The cloning of genes from Neurospora crassa usually involves transformation of a mutant with genomic library DNA and the subsequent identification of transformants showing wild-type phenotype (Vollmer and Yanofsky 1986. Proc. Natl. Acad. Sci. 83:4869- 4873). This can be problematic in the case of morphological mutants, because the sorbose- containing medium that is typically used to promote colonial growth of the transformants tends to interfere with conidiation, and sometimes inhibits aerial hyphal growth altogether. The medium described below uses the nonionic detergent tergitol (Tatum et al. 1949. Science 109:509-511) to induce colonial vegetative growth without affecting aerial hyphal growth or morphology.
This medium is based on standard Vogel's minimal medium plus 1.5% sucrose and 1.5% agar. Tergitol NP-10 (available from Sigma) is added to autoclaved bottom agar medium at a concentration of 0.005%. Medium containing 0.001% tergitol allows some spreading growth, while viability suffers at concentrations of 0.01% and above. Sterilization of the concentrated tergitol has not been necessary. Care should be taken when mixing the detergent into the medium to avoid excessive foaming. It is normal for the resulting medium to be slightly turbid.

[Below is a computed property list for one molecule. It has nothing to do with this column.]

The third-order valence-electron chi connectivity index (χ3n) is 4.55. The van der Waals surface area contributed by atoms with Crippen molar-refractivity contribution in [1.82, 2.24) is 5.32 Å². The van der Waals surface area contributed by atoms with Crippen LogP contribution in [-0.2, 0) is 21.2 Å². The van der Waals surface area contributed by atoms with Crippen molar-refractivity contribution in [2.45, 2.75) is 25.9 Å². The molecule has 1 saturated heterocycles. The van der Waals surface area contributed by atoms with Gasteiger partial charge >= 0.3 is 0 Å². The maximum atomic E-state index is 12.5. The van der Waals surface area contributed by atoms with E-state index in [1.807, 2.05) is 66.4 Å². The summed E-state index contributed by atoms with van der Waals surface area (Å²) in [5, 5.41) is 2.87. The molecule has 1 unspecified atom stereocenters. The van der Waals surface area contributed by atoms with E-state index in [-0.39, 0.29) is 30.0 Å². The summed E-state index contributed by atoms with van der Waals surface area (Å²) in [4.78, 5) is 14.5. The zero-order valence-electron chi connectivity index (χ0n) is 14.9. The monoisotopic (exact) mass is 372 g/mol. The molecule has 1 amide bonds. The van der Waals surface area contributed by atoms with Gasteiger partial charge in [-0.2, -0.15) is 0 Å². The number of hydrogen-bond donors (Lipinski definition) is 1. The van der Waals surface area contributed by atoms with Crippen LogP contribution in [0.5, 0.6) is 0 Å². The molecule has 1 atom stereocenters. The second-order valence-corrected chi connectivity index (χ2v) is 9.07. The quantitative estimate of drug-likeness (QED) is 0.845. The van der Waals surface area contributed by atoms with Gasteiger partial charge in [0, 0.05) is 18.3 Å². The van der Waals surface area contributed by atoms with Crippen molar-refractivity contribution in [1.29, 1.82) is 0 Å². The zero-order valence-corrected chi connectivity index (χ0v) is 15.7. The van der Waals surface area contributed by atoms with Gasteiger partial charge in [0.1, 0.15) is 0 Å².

Plating transformants directly in top agar containing tergitol will kill the spheroplasts. Instead, the top agar should consist of Vogel's minimal medium plus 1.5% sucrose, 1.5% agar, and 1 M sorbitol for osmotic stabilization. Tergitol medium has successfully been used with both benomyl and hygromycin to differentiate wild-type transformants from aconidial mutant transformants.
Unlike sorbose, which restricts both mycelial and aerial hyphal growth, tergitol only restricts the growth of hyphae that are in contact with the medium. Aerial growth, which commences about one day after plating, proceeds vigorously until aerial hyphae and conidiophores completely fill the space between the agar and the lid of the Petri dish. The colonies must therefore be checked about twice a day to avoid overgrowth. For this reason, standard sorbose medium is still preferable for colonial growth where the morphology of the transformants is inconsequential. However, the preservation of aerial morphology makes tergitol medium quite useful for the study of morphological mutants.
I would like to acknowledge the support of Charles Yanofsky and David D. Perkins. I am grateful to David Jacobson for suggesting the use of tergitol in these experiments.